The first iteration started with some training on Git as a large percentage of the attendees had not used version control before. After the training we created a central Git repository and GitHub and everyone forked it.
The first story we decided to work on was sending an SMS message to the members of Fleet when the Cabinet door is opened.
While breaking down the story it became clear that there were certain aspects of the story that none of the attendees had an idea how we were going to complete. The Web service team needed to decide what technologies/frameworks they were going to use for the API, creating the web pages and sending SMS messages. The Cabinet team needed to conduct some research to decide how to interact with the physical world using the Input/Output pins on the Raspberry Pi and how to send HTTP messages to the Web service. The Web service team settled on Slim for writing the API, Twig for page templates and using an online service for sending the SMS messages after some advice from the mentors. The Cabinet team decided to use WiringPi for the I/O Pin control and libcurl for sending HTTP messages.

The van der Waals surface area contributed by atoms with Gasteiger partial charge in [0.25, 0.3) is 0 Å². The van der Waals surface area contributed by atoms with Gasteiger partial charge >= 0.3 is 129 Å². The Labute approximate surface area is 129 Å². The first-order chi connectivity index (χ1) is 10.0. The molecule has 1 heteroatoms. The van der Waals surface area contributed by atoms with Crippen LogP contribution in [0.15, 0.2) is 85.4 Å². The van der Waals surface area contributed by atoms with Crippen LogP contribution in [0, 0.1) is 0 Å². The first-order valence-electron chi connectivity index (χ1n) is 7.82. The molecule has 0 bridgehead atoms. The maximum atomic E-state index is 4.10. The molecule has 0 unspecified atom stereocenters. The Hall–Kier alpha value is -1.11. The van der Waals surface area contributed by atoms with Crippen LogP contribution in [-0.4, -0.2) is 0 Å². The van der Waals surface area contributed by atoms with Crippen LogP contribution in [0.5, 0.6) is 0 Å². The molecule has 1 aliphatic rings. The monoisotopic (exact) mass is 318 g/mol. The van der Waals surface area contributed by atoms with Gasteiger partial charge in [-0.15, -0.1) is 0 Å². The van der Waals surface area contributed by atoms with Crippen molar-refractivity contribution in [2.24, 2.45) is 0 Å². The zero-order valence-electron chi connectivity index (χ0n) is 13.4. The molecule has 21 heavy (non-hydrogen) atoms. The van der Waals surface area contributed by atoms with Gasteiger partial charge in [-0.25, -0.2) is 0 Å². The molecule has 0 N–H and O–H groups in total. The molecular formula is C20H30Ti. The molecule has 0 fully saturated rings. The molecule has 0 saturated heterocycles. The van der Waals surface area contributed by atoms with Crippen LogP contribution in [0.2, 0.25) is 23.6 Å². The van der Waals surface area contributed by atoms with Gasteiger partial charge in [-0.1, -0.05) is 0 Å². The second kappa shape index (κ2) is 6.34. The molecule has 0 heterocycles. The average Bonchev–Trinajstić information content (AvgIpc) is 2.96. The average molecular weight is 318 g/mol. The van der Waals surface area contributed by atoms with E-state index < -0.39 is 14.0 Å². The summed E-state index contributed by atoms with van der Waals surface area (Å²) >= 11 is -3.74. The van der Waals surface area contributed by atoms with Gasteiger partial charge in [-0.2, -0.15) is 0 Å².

The rest of day 3 and the start of day 4 was taken up developing the system before the first customer demo (at 2pm on day 4). Not entirely unsurprisingly there wasn’t a complete Story to demonstrate as we’d only been working on the actual code for less than a day.
The retrospective at the end of the first sprint threw up a few common problems:
- The Web service team didn’t know what the Cabinet team were doing and vice versa. This was fixed by introducing daily stand ups, something I’d purposely avoided adding in at the beginning to see if it caused problems.
- There was confusion about simulating time using Test doubles in the TDD process on the Cabinet team. I’d only just introduced the concept of test doubles and the relevance of what they achieve wasn’t apparent yet.